While the sun provides enough total energy to power our society, the efficient capture and conversion of solar photons into a more useful form of energy still eludes us. There are two fundamental challenges here: charge separation and transfer. When a photon induces an electrical excitation in a material, great care is required to keep this excitation from degrading into thermal energy. Inorganic (e.g. Si) solar cells have the advantage of being crystalline so that delocalized charges can be separated by electric fields at junctions created by doping. Their application, however, is limited by production costs and an efficiency on the order of 10%. Part of the problem is that silicon has an indirect band gap so that cells must be made thick enough to capture photons. Understanding how band structure and carrier mobility are controlled by material composition will guide the search for new inorganic photo-active materials.
Organic solar cells have great promise for the future, but they also have greater limitations in their current form. While flexible cells or solar paint could significantly reduce costs, the conversion efficiency in organic cells is still very low, reaching only a few percent. The polymers in organic cells are excellent for manufacturing cells, but the molecular disorder in the material leads to charge trapping. Excitations are relatively localized and are difficult to separate on the time scale of their recombination. Research into new materials may be helpful, but an even more basic model for the motion of energy and charge in such a device is essential.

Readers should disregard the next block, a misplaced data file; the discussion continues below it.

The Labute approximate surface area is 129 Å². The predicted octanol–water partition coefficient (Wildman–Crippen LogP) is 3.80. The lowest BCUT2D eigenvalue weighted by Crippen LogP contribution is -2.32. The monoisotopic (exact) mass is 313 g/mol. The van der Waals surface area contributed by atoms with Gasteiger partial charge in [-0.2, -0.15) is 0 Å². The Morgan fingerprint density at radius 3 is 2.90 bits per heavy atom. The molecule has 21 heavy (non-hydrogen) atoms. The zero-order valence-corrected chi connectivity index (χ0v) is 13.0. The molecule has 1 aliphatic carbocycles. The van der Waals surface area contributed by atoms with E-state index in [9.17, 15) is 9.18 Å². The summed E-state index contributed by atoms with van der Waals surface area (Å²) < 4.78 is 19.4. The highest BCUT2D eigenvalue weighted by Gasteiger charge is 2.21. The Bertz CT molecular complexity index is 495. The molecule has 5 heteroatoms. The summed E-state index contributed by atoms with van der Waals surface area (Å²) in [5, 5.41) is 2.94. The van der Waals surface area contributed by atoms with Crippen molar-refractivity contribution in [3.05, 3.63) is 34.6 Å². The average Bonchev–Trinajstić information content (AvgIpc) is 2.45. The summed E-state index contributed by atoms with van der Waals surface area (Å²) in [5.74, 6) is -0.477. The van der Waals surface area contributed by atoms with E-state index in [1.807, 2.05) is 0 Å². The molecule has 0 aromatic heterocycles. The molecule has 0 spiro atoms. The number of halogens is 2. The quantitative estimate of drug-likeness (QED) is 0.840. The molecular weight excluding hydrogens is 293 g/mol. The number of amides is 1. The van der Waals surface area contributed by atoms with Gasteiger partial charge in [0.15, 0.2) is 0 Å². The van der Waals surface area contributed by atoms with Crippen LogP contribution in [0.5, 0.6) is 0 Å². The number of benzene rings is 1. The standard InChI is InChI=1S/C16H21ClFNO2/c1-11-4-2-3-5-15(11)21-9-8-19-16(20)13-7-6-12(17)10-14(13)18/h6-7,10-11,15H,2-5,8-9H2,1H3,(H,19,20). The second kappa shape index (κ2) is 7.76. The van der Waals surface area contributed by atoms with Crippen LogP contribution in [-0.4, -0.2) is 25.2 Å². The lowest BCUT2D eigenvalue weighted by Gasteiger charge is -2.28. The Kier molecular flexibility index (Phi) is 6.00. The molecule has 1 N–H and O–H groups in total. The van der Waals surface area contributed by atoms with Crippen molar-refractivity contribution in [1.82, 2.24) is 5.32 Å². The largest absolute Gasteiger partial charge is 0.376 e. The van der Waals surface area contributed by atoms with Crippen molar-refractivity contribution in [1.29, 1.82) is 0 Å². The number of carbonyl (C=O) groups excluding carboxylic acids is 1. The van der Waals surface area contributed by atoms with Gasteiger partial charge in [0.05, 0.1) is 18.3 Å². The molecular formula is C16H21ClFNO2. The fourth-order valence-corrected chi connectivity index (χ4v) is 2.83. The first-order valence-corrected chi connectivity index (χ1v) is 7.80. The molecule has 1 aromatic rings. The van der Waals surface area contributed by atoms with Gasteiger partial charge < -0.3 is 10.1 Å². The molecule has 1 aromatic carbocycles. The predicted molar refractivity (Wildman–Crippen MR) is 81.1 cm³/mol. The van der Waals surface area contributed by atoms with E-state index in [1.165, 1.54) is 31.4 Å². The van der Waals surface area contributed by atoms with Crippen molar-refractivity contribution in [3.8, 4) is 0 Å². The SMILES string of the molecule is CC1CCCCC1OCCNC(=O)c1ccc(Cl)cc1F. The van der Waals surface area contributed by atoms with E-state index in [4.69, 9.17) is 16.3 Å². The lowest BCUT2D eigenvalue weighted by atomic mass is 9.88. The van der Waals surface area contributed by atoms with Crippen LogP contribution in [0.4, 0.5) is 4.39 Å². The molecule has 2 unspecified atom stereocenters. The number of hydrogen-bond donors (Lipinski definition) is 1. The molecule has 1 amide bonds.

This workshop will include a poster session; a request for posters will be sent to registered participants in advance of the workshop.
Claudia Draxl, Chair
Jeff Neaton (Lawrence Berkeley Laboratory)
Keith Promislow (Michigan State University, Mathematics)